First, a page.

Immigration Law

Our immigration lawyer can help with Removal Defense, Visas, & More

Immigration to the United States can be an overwhelming process for anyone. Immigrants sometimes find themselves dealing with as many as three federal agencies!  Individuals who try to navigate the intricacies of the immigration system without an experienced immigration lawyer often find themselves at a major disadvantage.

Our immigration lawyer Jordan Fischetti serves clients in removal court proceedings, including detained parties.  He also aids clients in the procurement of visas and lawful permanent resident status via family petitions, self-petitions, and, if a victim of a qualifying crime, U visa petitions before the United States Citizenship and Immigration Services.

Below is a non-exhaustive list of the following areas in which our experienced immigration attorney can provide legal assistance:


Asylum – Protection for those fleeing persecution in their home country based on membership in a protected class of people. Asylum is filed with the Executive Office for Immigration Review (Immigration Court) for immigrants in removal proceedings. It is filed with the United States Citizenship and Immigration Services for immigrants not in removal proceedings. Asylum applicants can include their spouse and children less than 21 years of age as derivatives either on the application or after asylum is granted. An asylum recipient and his/her derivatives are, in most instances, eligible to apply for lawful permanent resident status one year after the grant of asylum.

Cancellation of Removal (“COR”) – Protection for those that can demonstrate continuous presence in the United States for at least ten years before being ordered to appear in immigration court. Successful applicants must demonstrate that: They have been continuously present in the country for at least ten years (with limited exceptions for brief and casual departures); they possess good moral character; they lack a serious criminal record; and, if they were deported, their United States citizen or lawful permanent resident spouse, child, or parent would suffer exceptional and extremely unusual hardship. Applicants granted COR are simultaneously granted lawful permanent resident status.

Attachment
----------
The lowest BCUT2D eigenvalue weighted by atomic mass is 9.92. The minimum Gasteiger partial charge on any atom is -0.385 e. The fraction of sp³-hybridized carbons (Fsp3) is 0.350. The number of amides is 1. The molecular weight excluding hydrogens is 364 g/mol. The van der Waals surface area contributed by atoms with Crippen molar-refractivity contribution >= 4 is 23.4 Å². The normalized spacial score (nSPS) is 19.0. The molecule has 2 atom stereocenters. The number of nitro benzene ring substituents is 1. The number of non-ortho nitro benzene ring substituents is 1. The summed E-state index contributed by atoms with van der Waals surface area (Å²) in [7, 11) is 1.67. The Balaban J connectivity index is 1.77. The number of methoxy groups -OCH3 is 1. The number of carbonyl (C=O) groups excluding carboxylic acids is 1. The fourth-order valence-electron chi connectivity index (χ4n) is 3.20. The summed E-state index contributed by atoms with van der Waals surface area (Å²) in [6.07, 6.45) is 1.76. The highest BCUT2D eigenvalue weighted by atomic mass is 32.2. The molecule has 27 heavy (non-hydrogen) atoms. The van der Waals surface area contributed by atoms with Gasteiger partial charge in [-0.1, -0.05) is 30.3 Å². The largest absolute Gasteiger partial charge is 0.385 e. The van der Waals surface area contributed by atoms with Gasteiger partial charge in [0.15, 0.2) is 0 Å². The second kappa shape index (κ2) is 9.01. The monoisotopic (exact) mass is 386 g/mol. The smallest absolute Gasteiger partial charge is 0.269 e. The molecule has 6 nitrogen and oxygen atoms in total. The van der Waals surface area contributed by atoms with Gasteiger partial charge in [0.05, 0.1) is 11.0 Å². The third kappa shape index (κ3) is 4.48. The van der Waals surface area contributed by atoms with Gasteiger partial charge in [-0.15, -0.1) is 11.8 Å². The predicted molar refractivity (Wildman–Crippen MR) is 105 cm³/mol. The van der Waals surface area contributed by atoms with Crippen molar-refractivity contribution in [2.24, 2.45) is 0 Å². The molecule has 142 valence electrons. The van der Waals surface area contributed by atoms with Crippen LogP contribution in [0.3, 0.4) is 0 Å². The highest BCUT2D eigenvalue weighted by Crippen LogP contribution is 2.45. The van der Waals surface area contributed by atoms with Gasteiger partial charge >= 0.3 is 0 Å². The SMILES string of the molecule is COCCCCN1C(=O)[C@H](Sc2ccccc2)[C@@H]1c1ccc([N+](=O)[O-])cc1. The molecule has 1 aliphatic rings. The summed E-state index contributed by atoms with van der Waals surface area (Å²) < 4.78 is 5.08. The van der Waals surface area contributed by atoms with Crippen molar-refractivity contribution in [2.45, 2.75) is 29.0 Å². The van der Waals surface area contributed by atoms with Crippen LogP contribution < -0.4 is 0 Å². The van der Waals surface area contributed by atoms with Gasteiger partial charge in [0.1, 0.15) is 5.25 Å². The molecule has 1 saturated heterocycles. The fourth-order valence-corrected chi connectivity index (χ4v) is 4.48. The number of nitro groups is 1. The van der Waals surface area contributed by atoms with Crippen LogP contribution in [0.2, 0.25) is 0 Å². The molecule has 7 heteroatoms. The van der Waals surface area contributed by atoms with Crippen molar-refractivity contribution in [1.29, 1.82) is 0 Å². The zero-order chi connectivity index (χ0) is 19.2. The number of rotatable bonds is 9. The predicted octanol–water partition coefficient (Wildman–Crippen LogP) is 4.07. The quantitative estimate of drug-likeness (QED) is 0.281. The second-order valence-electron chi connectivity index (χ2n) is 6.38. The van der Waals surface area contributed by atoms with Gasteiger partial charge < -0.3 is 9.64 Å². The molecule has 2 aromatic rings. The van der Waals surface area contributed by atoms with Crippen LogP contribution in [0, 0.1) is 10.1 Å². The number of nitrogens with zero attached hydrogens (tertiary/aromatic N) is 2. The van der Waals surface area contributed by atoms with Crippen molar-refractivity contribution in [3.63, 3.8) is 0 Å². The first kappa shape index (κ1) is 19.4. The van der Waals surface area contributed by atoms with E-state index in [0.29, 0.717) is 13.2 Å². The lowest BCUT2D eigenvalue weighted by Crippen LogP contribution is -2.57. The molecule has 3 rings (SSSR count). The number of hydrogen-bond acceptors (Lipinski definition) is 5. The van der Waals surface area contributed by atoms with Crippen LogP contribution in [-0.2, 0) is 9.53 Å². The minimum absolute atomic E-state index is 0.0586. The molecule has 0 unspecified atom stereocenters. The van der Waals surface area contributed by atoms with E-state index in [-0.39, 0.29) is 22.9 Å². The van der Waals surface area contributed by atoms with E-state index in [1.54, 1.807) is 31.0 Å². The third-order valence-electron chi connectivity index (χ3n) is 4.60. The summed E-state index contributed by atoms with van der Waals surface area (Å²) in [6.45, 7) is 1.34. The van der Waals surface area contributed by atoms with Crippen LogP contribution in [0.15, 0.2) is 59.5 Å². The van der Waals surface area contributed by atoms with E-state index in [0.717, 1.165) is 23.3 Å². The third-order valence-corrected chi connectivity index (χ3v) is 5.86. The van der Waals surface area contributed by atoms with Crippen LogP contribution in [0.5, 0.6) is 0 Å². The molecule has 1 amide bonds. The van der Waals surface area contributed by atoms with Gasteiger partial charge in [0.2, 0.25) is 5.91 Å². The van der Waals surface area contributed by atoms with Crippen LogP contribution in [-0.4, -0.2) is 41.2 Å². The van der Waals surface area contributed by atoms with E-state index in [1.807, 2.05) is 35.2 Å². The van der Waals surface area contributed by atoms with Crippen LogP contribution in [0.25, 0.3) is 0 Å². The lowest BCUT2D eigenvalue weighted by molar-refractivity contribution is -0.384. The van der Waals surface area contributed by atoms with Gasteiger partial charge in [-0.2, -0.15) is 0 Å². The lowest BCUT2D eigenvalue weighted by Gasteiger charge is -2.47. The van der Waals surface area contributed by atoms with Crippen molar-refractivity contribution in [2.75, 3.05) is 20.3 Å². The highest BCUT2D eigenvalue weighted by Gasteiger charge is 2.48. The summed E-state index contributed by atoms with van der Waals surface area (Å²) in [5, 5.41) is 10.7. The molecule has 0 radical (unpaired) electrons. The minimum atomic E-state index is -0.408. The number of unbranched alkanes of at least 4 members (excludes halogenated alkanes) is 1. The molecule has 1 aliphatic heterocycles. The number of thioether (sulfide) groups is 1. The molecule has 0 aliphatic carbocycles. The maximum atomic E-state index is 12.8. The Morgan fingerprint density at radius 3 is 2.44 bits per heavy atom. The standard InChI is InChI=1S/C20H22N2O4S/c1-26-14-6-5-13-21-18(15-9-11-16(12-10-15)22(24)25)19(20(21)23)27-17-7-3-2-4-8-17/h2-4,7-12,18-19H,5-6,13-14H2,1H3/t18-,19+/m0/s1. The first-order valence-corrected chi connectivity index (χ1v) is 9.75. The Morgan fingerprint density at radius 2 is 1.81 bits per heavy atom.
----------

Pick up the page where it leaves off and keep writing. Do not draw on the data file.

Relief for Detainees – Generally, people find themselves in immigration detention after being apprehended at the border, or, after being charged and/or convicted of a state criminal offense. Unless one is convicted of certain categories of crimes, which mandate detention, the immigration judge generally has the authority to provide a bond for detained immigrants. The judge will also take other factors into consideration when determining whether a bond is warranted and said bond’s dollar amount. These factors include the immigrant’s family and economic ties to the United States, the likelihood of that immigrant being granted immigration relief, and any other factor that may help demonstrate whether the immigrant will flee the court’s jurisdiction.